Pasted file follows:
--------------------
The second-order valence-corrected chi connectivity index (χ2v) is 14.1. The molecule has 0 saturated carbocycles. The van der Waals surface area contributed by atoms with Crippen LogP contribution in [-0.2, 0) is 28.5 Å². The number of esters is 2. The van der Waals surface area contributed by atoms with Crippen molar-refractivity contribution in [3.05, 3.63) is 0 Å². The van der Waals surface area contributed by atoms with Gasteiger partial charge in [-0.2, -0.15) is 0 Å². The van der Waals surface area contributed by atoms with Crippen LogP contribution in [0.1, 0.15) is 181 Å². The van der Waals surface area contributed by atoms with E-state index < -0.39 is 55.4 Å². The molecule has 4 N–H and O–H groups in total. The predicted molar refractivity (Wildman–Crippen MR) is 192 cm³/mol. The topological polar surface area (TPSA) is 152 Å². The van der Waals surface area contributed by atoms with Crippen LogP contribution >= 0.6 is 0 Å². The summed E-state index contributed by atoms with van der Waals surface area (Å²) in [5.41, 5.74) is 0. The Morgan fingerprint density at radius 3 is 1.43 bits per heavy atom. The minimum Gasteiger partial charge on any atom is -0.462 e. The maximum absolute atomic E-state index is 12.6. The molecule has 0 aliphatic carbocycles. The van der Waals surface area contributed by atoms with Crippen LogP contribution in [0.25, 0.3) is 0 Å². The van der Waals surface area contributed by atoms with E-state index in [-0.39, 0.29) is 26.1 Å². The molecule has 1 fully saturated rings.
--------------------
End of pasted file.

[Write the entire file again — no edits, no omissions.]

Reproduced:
The second-order valence-corrected chi connectivity index (χ2v) is 14.1. The molecule has 0 saturated carbocycles. The van der Waals surface area contributed by atoms with Crippen LogP contribution in [-0.2, 0) is 28.5 Å². The number of esters is 2. The van der Waals surface area contributed by atoms with Crippen molar-refractivity contribution in [3.05, 3.63) is 0 Å². The van der Waals surface area contributed by atoms with Gasteiger partial charge in [-0.2, -0.15) is 0 Å². The van der Waals surface area contributed by atoms with Crippen LogP contribution in [0.1, 0.15) is 181 Å². The van der Waals surface area contributed by atoms with E-state index < -0.39 is 55.4 Å². The molecule has 4 N–H and O–H groups in total. The predicted molar refractivity (Wildman–Crippen MR) is 192 cm³/mol. The topological polar surface area (TPSA) is 152 Å². The van der Waals surface area contributed by atoms with Crippen LogP contribution >= 0.6 is 0 Å². The summed E-state index contributed by atoms with van der Waals surface area (Å²) in [5.41, 5.74) is 0. The Morgan fingerprint density at radius 3 is 1.43 bits per heavy atom. The minimum Gasteiger partial charge on any atom is -0.462 e. The maximum absolute atomic E-state index is 12.6. The molecule has 0 aliphatic carbocycles. The van der Waals surface area contributed by atoms with Crippen LogP contribution in [0.25, 0.3) is 0 Å². The van der Waals surface area contributed by atoms with E-state index in [-0.39, 0.29) is 26.1 Å². The molecule has 1 fully saturated rings.